Passive Income - JNJ Dividends
Today is the day I want to write about Johnson and Johnson ($JNJ) and why I’m holding it for the long term. One, it’s a well-established company that cranks out great products that everyone uses, and two it has amazing dividends. For each share of JNJ, you get $4.04 of dividends per year. JNJ hits all the sweet spots for building my $100,000 a year passive income portfolio. Let’s dig a bit deeper as to why.
That’s my goal, assemble a diverse group of dividend-producing individual stocks and ETF’s that each won’t make up more than 20% of my entire portfolio.
JNJ closed at $160.44 yesterday, which is right the green support line in my secret sauce chart generator. It had a bit of a price run because of the pending news of its single shot Covid19 vaccine coming out (hopefully to be approved by the FDA this week).
I also ran some Markov Analysis to see what the median average price of JNJ should be and what are the high and low price risk over 10,000 runs. Surprise, surprise! The average price of JNJ is $160.66 according to Mr. Markov.
Other interesting factoids:
- It has a CAGR (Compounded Annual Growth Rate) of 2.12%
- Annual Volatility of 22%
- High price target of $373.23
- Low price target of $65.21
I highly doubt that any of the high and low price targets will be hit but Mr. Markov calculated those levels to be within 2 standard deviations of the average.
That’s ok, I’ve been long JNJ for years and recently added to my position. It now makes up 28% of my entire dividend passive income portfolio, which is too high for me. No, I won’t sell it but I’ll add to other holdings in my portfolio to bring that percentage down to no more than 20%.
That’s my goal, assemble a diverse group of dividend-producing individual stocks and ETF’s that each won’t make up more than 20% of my entire portfolio. I do this because I want to spread my risk around.
Dividends & Fundamentals
JNJ has a relatively low dividend yield compared to my other high flyers, it’s currently at 2.48%. Normally I’d buy stocks that have a dividend yield over 3% if it’s my first time entering a position, but I’ve held onto JNJ for years and just added to it instead. JNJ pays a dividend every 3 months and the next one will be in March for $1.01 per share.
If I had 25,000 shares of JNJ - roughly $4,025,000 invested with JNJ - I’d be on target to making my $100,000 a year passive income, but c’mon! Who has a cool $4 million lying around?
What I love about JNJ is its fundamentals, sure it has a high PE Ratio of 29.12 but it has a foward PE of 16+, its earnings are forecasted to get stronger! At $5.51 per share, its earnings are really strong.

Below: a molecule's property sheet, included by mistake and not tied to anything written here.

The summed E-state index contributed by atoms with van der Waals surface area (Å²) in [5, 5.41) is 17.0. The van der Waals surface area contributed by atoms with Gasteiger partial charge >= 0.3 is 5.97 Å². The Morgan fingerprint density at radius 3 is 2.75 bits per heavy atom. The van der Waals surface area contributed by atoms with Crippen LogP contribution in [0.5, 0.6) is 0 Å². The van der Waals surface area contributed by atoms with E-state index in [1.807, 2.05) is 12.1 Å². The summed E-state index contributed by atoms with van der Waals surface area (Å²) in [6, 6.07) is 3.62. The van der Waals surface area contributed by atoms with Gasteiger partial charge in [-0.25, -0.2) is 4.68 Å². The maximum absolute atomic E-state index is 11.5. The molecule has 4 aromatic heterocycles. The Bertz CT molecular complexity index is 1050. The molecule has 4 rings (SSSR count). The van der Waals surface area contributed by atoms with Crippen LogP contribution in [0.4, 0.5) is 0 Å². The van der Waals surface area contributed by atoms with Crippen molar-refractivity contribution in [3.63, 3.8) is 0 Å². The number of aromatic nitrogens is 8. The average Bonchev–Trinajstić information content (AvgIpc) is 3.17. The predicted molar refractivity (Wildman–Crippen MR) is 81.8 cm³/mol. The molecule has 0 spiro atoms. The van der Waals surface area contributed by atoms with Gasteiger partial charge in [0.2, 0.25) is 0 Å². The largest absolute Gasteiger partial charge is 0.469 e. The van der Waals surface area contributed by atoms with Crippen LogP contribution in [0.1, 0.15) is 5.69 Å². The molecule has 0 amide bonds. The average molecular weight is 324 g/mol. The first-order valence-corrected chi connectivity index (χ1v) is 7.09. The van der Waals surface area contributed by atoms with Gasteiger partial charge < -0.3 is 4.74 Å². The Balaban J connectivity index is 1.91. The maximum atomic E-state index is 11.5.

The best part? It has a beta of 0.72, which means it’s not very volatile compared to the rest of the market. It’s a steady ship that’s sailing to my passive income destination and making me money.
Passive Income Risks
There are always risks with this type of investing. When you’re starting you only have a little bit of money and it’s hard to grow that into something big. I usually recommend focusing on growth stocks when you’re starting out. Find some nice trends, ride them, and get off.
When you get off with profits, then invest the profits and principal in a dividend-producing stock. Of course, you should always do this in a retirement account so you can save yourself the capital gains and dividend taxation costs at the end of the year.
Building a dividend producing passive income portfolio requires thought, time, and education. Today I’m sharing 5 tips for building a dividend passive income portfolio and how you can figure out the right strategy for you. via 5 Tips to Building a Dividend Passive Income Portfolio
The risk for JNJ is a pull back to lower prices. I admit, it has a lofty PE ratio right now and it wouldn’t meet my screen criteria right now. I’m not overly concerned with a massive price pullback because I’m holding JNJ for the long term. If it dips to $100 a share, cool! I’ll be buying more shares with my $1.01 dividend at that price and further lowering my cost average.
Of course, the other risk is your time horizon. If you don’t have a long time horizon then don’t do this type of investing. You won’t see any concrete results for at least 10 years! For me, my target is in 9 years from today when I’m legally allowed to retire and tap my IRAs.
Have a plan, keep your eye on the ball, and reclaim your time. That’s why I’m doing it, to reclaim my time!